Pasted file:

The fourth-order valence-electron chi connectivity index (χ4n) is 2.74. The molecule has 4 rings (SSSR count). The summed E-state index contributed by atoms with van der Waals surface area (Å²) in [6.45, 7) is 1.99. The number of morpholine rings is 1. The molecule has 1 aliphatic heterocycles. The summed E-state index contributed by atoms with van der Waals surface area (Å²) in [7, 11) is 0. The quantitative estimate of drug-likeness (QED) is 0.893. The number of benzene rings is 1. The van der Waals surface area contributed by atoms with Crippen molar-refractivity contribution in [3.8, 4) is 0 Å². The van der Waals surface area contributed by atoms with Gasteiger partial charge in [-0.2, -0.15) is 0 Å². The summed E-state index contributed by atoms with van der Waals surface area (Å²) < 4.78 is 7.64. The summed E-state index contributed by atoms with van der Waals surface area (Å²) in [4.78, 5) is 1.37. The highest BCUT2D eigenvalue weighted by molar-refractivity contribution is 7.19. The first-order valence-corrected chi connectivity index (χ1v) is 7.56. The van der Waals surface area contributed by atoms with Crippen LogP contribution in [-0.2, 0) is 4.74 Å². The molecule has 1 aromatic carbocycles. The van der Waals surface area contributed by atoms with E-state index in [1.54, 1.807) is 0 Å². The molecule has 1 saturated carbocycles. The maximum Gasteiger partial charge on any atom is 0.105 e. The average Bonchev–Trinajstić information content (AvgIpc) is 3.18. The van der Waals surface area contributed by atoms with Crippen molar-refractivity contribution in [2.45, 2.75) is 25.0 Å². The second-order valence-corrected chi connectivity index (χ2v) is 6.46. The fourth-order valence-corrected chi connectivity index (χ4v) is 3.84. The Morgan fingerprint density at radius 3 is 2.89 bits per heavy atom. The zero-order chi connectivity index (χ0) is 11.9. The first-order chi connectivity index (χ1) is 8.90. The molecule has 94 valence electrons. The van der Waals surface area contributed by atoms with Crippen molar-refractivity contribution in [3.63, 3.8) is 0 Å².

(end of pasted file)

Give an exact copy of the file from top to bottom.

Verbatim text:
The fourth-order valence-electron chi connectivity index (χ4n) is 2.74. The molecule has 4 rings (SSSR count). The summed E-state index contributed by atoms with van der Waals surface area (Å²) in [6.45, 7) is 1.99. The number of morpholine rings is 1. The molecule has 1 aliphatic heterocycles. The summed E-state index contributed by atoms with van der Waals surface area (Å²) in [7, 11) is 0. The quantitative estimate of drug-likeness (QED) is 0.893. The number of benzene rings is 1. The van der Waals surface area contributed by atoms with Crippen molar-refractivity contribution in [3.8, 4) is 0 Å². The van der Waals surface area contributed by atoms with Gasteiger partial charge in [-0.2, -0.15) is 0 Å². The summed E-state index contributed by atoms with van der Waals surface area (Å²) < 4.78 is 7.64. The summed E-state index contributed by atoms with van der Waals surface area (Å²) in [4.78, 5) is 1.37. The highest BCUT2D eigenvalue weighted by molar-refractivity contribution is 7.19. The first-order valence-corrected chi connectivity index (χ1v) is 7.56. The van der Waals surface area contributed by atoms with Crippen LogP contribution in [-0.2, 0) is 4.74 Å². The molecule has 1 aromatic carbocycles. The van der Waals surface area contributed by atoms with E-state index in [1.54, 1.807) is 0 Å². The molecule has 1 saturated carbocycles. The maximum Gasteiger partial charge on any atom is 0.105 e. The average Bonchev–Trinajstić information content (AvgIpc) is 3.18. The van der Waals surface area contributed by atoms with Crippen molar-refractivity contribution in [2.45, 2.75) is 25.0 Å². The second-order valence-corrected chi connectivity index (χ2v) is 6.46. The fourth-order valence-corrected chi connectivity index (χ4v) is 3.84. The Morgan fingerprint density at radius 3 is 2.89 bits per heavy atom. The zero-order chi connectivity index (χ0) is 11.9. The first-order chi connectivity index (χ1) is 8.90. The molecule has 94 valence electrons. The van der Waals surface area contributed by atoms with Crippen molar-refractivity contribution in [3.63, 3.8) is 0 Å².